To this, Justice Khosa remarked that there could be an argument that the Qari was being used by someone else because he was not aware as to whose application it was.

Malook responded in affirmative and contended that there was not corroboration between the two other main PWs, who are sisters namely Aasma and Maafiha.

Justice Khosa, however, questioned as to what kind of corroboration the counsel was requiring, adding that the PWs had no animosity with Aasia and that the PWs had recorded their statements on oath. “You had the option to also record the statement on oath but you did not,” Justice Khosa said.

Malook further argued that there was quarrel and annoyance but nothing derogatory.

The chief justice also questioned if the matter was only a bowl of water, then what led the ladies to go beyond the extent of accusing Aasia of Section 295C, the blasphemy, which had drastic consequences.

Malook responded that the issue started with exchange of arguments and verbal brawl and then gone further. He added that the matter had to be treated as the case of Hadd and Qasas.

However, Justice Khosa rejected the argument and remarked that the matter had to be treated as Tazeer. Even in England people are convicted in blasphemy and in other countries as well, so the matter of the blasphemy could not be treated as Qasas, he observed.

“It is not the situation that the matter has religious aspect so it will fall under Hadd and Qasas. Even Section 302 has different parts including the Qasas and Tazeer,” said Justice Khosa. “Had it been the matter of Hadd or Qasas, then it would have gone to Shariat Court but this is not the eventuality,” he further observed.

He further observed that the cases were decided by the evidence brought before the court and not on the basis of investigations. He further observed that Islam has the standard of telling the truth. Malook concluded that the case was full of infirmities.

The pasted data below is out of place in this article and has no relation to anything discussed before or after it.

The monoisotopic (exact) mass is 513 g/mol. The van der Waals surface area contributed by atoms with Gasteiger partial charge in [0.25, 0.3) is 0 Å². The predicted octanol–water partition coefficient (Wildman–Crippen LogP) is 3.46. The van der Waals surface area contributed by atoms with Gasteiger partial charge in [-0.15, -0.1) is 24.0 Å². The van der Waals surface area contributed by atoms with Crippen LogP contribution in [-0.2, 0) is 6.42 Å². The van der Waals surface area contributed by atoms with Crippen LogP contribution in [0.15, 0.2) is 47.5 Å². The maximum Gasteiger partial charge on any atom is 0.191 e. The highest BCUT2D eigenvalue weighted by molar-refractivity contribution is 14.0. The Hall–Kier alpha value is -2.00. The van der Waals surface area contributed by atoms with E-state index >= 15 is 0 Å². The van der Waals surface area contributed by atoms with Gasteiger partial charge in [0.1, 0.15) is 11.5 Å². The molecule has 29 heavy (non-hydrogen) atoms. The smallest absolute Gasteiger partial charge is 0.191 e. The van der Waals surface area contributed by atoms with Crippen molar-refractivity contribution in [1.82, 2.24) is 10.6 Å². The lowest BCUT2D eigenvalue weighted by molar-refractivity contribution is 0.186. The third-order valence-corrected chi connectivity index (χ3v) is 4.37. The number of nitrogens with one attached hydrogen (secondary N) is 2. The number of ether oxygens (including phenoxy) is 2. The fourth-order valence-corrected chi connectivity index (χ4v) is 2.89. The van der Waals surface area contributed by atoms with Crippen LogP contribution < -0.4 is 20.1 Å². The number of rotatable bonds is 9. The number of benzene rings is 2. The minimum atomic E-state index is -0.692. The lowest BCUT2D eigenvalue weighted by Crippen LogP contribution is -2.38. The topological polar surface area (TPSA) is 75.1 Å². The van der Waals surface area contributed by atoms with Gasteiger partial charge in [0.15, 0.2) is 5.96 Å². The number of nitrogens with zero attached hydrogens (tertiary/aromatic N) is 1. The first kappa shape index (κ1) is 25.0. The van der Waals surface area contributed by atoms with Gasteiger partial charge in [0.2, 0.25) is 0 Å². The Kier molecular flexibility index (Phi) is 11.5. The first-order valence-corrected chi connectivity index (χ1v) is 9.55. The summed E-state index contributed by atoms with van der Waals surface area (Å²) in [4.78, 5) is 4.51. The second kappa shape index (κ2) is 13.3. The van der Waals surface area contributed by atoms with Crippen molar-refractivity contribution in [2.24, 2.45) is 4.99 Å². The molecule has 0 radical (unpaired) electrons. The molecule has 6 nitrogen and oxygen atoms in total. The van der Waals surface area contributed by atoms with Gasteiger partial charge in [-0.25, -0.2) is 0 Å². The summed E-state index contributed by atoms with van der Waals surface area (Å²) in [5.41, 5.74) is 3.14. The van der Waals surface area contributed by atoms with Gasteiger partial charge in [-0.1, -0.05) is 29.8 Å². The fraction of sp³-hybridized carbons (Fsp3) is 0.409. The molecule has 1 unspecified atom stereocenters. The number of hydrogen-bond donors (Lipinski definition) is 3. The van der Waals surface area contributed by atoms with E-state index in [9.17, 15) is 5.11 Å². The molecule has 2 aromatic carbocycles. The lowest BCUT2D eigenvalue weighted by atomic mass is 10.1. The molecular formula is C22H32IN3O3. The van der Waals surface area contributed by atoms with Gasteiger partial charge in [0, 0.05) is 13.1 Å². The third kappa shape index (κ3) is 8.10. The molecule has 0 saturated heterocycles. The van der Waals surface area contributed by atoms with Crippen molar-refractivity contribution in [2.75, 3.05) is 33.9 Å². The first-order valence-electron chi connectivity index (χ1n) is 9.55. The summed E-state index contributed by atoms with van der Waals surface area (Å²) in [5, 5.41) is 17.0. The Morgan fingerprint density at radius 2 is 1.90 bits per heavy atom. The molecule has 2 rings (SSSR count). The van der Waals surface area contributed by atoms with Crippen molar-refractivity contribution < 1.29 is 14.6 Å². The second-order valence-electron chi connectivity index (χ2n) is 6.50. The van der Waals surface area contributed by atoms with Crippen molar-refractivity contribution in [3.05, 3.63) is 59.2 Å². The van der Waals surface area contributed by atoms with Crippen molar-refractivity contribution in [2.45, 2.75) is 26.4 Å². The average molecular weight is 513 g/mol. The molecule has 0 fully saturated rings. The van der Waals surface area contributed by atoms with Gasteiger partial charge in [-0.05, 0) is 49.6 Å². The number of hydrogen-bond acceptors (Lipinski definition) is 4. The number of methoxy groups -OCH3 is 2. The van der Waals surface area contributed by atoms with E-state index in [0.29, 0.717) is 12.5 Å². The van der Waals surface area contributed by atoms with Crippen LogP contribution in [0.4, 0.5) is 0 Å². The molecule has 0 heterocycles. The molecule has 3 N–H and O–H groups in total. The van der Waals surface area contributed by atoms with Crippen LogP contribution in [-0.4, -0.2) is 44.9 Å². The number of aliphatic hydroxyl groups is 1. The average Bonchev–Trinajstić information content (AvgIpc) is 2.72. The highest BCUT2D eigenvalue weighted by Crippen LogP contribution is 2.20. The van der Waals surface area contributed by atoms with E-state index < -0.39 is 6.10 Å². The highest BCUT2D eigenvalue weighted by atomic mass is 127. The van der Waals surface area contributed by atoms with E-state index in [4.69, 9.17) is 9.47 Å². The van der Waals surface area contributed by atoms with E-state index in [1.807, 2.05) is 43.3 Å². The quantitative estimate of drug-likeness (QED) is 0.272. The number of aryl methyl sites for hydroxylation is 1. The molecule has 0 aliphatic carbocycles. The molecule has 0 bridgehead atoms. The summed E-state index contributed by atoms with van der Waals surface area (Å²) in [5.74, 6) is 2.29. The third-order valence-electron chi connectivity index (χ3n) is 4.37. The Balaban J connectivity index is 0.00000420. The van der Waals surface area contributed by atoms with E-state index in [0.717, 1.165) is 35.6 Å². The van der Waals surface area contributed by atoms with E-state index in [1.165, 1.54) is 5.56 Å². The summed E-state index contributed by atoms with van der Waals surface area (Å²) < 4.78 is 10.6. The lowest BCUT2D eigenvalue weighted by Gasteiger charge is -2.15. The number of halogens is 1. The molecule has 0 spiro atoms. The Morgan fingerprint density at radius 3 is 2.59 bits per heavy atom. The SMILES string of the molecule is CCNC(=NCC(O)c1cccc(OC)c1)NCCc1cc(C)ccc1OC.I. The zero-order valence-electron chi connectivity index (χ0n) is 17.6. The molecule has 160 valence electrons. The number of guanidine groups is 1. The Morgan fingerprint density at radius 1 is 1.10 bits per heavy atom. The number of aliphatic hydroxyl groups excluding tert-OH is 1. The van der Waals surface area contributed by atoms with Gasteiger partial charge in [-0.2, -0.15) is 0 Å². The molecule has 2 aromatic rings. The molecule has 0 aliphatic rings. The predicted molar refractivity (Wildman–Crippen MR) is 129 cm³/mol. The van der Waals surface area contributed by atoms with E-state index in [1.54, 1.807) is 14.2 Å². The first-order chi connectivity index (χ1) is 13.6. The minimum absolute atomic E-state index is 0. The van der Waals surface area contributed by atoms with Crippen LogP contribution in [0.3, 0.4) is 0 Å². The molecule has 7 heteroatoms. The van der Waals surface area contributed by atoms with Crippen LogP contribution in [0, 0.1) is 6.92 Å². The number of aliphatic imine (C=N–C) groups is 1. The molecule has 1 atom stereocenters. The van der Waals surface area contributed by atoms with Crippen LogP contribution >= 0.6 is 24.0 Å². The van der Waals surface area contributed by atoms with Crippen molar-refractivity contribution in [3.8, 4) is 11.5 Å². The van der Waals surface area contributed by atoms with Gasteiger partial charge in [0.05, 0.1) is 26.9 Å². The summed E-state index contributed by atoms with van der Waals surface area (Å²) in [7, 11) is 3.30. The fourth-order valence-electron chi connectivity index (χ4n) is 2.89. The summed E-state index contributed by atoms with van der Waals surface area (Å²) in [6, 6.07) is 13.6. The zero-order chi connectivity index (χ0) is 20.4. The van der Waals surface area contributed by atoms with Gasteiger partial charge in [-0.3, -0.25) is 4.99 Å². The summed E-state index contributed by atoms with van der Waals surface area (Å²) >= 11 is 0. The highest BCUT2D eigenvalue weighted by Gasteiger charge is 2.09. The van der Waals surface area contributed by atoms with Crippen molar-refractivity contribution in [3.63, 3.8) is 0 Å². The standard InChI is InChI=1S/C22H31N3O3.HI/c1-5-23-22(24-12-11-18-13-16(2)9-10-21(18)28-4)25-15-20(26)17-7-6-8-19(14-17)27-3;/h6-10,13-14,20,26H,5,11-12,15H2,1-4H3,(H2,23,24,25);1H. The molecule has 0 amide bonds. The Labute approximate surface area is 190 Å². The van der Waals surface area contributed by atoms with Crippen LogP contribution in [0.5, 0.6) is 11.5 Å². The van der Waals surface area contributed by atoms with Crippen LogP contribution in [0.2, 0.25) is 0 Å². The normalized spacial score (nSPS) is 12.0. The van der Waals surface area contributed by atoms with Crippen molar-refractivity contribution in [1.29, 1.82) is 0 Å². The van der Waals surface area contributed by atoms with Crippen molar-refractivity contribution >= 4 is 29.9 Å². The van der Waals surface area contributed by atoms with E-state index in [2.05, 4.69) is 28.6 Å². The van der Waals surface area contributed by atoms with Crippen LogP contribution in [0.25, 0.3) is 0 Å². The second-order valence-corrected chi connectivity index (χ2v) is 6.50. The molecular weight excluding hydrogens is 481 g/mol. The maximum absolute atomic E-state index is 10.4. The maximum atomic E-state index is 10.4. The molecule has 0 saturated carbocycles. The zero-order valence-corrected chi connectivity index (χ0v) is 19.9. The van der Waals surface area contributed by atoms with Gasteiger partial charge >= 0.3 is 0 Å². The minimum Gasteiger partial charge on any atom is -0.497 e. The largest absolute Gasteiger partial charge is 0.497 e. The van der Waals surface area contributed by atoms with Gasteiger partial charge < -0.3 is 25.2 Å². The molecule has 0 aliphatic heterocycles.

Ghulam Mustafa Chaudhry, the counsel representing the complainant, argued that Aasia had used the same blasphemous words which were usually used by the Christians. However, Justice Khosa remarked that it was possible that the blasphemous words attributed to Aasia were actually made by the advocate who drafted the complaint against her.

“The accused has confessed to her crime,” he further stated.

Justice Khosa remarked that the imam of the mosque had not been a direct witness to the occurrence and later became like a crusader (to seek justice), adding that the imam despite taking oath told half truth. Justice Khosa also wondered as to why every witness had given a different statement on the matter of public gathering.

Justice Khosa observed that one of the PWs stated that Aasia’s religion was derogated by refusal of Muslim women to drink water from the Christian and in response, Aasia made derogatory remarks.

The chief justice observed that according to the evidence, there was no insult to Christianity as well.

While referring to the verse of Surah Inam of Holy Quran, Justice Khosa observed that it was the message of almighty Allah not to speak anything against a religion of someone lest he unknowingly say something against your religion.

He however enquired of the counsel for the complainant as where was the evidence to suggest that Aasia had committed blasphemy. If the evidence will not be provided, then the benefit of doubt will have to go to the other side, the chief justice remarked.

The bench also noted contradictions between the statements given by the people.